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The Dimdim opportunity

Dimdim isn't cool because it's open-source Web conferencing. It's cool because of what it enables tech providers to do that price and proprietary licensing precluded.

It's good to see TechCrunch picking up on Dimdim's launch of its hosted Web-conferencing solution. But I think it misses the main driver of Dimdim's opportunity:

The open-source strategy followed by Dimdim makes most sense when customers want to manage the software on-premise, and it's not so important when everything's hosted in the cloud. But it's good to see competition nipping at the heals of giant WebEx.

No, it actually makes the most sense for manufacturers that are looking to embed Web conferencing into other solutions. The same is true for Ringside Networks. Arguably, we didn't need another Web conferencing solution (Dimdim) or social-networking platform (Ringside).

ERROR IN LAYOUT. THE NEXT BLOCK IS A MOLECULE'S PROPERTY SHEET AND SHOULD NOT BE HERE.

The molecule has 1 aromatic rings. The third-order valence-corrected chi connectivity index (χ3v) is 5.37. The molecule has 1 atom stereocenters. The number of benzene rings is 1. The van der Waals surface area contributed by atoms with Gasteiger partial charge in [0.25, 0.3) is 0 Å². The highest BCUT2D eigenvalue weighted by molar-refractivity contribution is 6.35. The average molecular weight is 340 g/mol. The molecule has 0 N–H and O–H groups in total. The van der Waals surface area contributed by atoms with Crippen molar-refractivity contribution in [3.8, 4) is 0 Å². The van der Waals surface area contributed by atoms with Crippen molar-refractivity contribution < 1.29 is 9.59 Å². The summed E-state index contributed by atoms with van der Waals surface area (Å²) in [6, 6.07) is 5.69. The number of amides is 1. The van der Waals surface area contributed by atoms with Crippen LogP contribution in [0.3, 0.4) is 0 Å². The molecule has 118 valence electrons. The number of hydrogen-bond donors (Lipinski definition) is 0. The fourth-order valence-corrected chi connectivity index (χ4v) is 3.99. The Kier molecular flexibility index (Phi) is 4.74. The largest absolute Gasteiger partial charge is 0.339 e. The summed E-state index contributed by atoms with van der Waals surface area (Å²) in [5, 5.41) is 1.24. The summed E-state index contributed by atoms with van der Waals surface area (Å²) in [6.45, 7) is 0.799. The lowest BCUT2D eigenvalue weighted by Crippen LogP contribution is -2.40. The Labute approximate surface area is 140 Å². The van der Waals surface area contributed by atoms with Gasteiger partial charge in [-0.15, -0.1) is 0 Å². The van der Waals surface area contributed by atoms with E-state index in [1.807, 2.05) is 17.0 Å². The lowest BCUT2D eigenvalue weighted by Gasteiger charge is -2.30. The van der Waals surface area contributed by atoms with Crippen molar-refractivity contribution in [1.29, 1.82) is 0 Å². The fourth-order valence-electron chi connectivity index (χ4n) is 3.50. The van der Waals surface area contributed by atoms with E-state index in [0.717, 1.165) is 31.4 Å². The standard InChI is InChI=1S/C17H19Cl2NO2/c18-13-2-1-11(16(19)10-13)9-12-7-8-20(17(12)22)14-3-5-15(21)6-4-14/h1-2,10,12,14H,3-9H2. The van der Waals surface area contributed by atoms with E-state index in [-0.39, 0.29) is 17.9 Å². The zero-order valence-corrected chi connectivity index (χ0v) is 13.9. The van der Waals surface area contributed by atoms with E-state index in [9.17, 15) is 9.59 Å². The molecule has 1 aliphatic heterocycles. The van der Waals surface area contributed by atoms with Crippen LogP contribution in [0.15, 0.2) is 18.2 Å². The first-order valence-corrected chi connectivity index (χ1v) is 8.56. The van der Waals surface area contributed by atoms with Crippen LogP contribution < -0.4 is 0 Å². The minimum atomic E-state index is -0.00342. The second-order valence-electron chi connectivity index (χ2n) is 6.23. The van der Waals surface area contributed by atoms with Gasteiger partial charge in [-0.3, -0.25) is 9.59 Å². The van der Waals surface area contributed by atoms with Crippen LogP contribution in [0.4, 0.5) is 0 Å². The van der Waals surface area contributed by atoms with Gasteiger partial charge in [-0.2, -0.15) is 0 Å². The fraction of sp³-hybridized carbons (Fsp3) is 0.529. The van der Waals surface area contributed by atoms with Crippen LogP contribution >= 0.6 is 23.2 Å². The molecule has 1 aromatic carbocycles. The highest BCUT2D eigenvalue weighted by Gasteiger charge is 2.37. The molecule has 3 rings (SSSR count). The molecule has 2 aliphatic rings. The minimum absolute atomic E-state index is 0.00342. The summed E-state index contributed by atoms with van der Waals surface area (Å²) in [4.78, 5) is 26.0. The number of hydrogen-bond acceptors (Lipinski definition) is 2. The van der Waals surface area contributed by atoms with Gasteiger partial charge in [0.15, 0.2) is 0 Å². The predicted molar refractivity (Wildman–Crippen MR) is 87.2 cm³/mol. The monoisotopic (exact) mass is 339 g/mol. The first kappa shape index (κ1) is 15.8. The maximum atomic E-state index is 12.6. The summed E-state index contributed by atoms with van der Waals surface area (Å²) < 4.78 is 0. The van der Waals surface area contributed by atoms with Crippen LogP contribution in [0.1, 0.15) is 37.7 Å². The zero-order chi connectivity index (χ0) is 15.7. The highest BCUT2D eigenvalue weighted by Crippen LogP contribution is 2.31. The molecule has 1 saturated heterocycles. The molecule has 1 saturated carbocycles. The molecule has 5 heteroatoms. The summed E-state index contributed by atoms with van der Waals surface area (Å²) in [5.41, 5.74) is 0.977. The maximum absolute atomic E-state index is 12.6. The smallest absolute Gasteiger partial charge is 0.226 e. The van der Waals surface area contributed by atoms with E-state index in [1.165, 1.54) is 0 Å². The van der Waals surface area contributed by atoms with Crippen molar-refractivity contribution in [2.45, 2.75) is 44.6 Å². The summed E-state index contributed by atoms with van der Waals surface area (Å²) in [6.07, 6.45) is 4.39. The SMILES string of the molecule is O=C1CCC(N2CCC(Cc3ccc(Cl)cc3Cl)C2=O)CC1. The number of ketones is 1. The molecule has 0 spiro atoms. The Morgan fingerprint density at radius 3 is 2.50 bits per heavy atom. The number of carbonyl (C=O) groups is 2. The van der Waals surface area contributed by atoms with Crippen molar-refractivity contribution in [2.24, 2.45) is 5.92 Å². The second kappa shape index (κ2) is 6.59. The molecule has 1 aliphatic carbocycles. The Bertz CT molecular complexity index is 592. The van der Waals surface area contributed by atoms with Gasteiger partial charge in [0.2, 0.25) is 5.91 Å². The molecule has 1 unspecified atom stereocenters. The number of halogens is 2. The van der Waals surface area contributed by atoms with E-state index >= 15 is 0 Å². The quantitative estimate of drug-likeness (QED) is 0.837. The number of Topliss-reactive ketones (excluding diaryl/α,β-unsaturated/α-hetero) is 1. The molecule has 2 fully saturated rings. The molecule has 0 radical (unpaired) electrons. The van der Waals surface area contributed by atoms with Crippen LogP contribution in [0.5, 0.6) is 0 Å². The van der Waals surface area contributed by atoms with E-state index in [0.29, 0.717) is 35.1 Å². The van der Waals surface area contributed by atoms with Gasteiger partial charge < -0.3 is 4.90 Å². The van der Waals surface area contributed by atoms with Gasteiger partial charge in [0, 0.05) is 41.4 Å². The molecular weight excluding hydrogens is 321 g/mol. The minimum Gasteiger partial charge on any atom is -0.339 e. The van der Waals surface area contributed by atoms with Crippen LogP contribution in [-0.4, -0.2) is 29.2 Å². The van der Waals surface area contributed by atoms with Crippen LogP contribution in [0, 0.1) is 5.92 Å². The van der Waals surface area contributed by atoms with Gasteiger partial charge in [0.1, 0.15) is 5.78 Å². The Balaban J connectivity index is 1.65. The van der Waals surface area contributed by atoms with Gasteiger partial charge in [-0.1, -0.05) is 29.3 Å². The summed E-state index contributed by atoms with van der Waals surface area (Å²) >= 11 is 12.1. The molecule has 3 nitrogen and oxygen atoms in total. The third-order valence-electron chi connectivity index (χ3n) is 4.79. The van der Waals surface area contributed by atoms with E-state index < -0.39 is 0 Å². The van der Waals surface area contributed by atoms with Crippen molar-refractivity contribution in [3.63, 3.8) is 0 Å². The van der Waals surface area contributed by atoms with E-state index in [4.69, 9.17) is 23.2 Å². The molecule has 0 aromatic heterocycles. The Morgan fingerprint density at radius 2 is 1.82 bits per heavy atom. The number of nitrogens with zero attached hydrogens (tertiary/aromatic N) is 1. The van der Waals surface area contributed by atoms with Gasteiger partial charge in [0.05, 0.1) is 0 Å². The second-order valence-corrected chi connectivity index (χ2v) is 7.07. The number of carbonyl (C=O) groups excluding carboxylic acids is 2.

What we do need are such platforms that can be expanded and integrated into other solutions. Open-source solutions that remain islands, developed and deployed by one company, are much less interesting than open-source solutions that are developed and deployed by a community. Community provides the opportunity for Dimdim.

In short, Dimdim isn't cool because it's open-source Web conferencing. It's cool because of what open-source Web conferencing allows technology providers to do with Web conferencing that price and proprietary licensing hitherto precluded.